David de Jesus
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David de Jesus

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Managing Director at Action Ventures

Delusional optimism – David de Jesus

“Go start a business on what you want to learn”

ABOUT

David de Jesus, Managing Director of Action Ventures, is a venture investor, business builder, and experienced software engineer with over 10+ years of broad technical expertise. Private Equity Enthusiast.

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THE FULL INTERVIEW

David de Jesus

The full #OPNAskAnAngel talk

Jeffery: Just like in our fashion, David, we’re right into things, so we’ll just keep going. But thank you, and very much for joining us. So welcome to Supporters Fund, Ask An Angel. And today we’re really excited that we get to dive into everything that you’re doing in Los Angeles, David. So maybe the best way to start is if you can give us a bit of a background idea on kind of where you’ve come from, the things that you’re currently working on, and then one thing about you that nobody would know.

David: Yeah, cool. I, I’ll do like a quick two minute. Started my, you know, career at Microsoft, came to LA to go to the engineering route and work for a couple startups that exited, and eventually found myself at Red Bull in a senior engineering role. Held a senior title for about three years and after three years, launched my corporate innovation studio called POGx, and from there made a couple annual investments. And in 2020, I attended (inaudible 1:06) University to kind of fulfill a little bit more of my investing capability because I, you know, I think it’s just like anyone else that’s just jumping into angel investing. Didn’t really know exactly what they were doing right off the bat, but had a lot of network, had a lot of, you know, friends that are founders. So that was, it was easy to learn from them and then (inaudible 1:26) university kind of took that to the next level and they also helped me to launch Action Ventures. So Action Ventures is a boutique syndicate made up of LPs, mixed family offices, and other business owners we invest in high performance ventures, we like to say. High performance just means something of an incredible unfair advantage, you know, very, it could be a really strong engineering team, it could be a really strong financial engineering perspective. So we’re just kind of looking for unfair advantages in that sense and that’s what we consider ‘high performance’. And then we write check sizes, in the size of 250k through a syndicate and then all throughout kind of this angel investing thing, I’ve been writing a bunch of small checks. So it’s, that’s actually been pretty fun as well. So it’s we can get into that but yeah definitely.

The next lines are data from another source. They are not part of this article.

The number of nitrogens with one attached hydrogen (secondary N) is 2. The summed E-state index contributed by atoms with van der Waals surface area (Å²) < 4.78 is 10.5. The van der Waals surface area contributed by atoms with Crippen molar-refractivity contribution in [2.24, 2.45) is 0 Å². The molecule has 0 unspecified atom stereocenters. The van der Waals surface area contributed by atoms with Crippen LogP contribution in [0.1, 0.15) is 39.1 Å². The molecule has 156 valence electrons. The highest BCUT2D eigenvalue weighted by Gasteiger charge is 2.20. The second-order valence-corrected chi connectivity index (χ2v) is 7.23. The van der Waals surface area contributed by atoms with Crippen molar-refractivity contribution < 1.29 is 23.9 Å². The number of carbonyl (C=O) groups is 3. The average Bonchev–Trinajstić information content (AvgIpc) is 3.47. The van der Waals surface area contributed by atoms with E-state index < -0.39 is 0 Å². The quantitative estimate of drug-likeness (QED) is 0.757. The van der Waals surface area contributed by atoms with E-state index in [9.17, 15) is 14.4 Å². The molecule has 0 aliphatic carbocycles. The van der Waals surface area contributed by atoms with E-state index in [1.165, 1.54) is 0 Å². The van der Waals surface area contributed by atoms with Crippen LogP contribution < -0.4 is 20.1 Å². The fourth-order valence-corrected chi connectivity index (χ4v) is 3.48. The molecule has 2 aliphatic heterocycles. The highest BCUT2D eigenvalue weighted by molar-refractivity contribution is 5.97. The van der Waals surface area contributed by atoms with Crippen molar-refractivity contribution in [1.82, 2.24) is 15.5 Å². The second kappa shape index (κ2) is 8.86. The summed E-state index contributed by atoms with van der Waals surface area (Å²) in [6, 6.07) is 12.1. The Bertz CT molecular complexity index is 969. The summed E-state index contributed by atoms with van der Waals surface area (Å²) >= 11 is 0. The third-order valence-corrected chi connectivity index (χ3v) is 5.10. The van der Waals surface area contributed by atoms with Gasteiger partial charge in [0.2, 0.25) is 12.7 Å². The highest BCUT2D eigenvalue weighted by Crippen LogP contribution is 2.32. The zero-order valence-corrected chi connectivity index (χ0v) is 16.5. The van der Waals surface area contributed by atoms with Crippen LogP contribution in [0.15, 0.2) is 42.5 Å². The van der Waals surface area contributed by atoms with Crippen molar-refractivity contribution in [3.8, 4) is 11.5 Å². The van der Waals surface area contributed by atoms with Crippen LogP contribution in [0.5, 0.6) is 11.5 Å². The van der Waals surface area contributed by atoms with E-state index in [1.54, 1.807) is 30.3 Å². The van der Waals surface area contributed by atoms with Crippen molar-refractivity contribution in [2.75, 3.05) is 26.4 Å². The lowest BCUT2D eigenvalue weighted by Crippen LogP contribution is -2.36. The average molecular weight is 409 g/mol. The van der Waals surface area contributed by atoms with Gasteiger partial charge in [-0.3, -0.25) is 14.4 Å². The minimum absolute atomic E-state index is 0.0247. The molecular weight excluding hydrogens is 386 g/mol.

Jeffery: I love it. Well, I kind of want to and one thing about you before we jump. I always, almost forget this but one thing about you nobody will know.

David: Nothing really out there that says it, but I grew up in a small village in Alaska called Barrow Alaska. They recently changed their name back to the first people’s name called (inaudible 2:43), but yeah. I grew up in a small Alaskan town.

Jeffery: That’s amazing! That’s very cool, so you’re almost Canadian then.

David: Almost. I mean, there’s like, there’s definitely some, you know, first people’s, you know, culturals that I like, that I really took in. I can escort that so..

Jeffery: I like it. We’re going to call you Canadian. Anyways, so probably who’s out there, meet David. He’s Canadian and he’s growing up in the snow. So we’re welcoming you in. That’s amazing, that’s pretty cool. I still think Alaska should be totally 100% part of the Canadian side of everything because it doesn’t make a lot of sense to me but I’m gonna go with it anyways.

David: I know that, that would be an interesting kind of like, history analysis to look at, but yeah it’s interesting. Oh, by the way, Alaska does have one of the most active, you know, LP, like endowments as a sovereign nation and such, so pretty interesting. I’d love to see their BC performance but they’re pretty active.

David: Oh yeah, that’d be pretty cool.

Jeffery: I’m going to guess that during the winter months which are longer. They may have some time on their hands and they’re probably looking at maybe getting into ventures. So I can see a big opportunity there. I think I’m going to have to start finding some people there. Well, you know, some people in, let’s work together on this one. I love it.

David: Yeah, cool.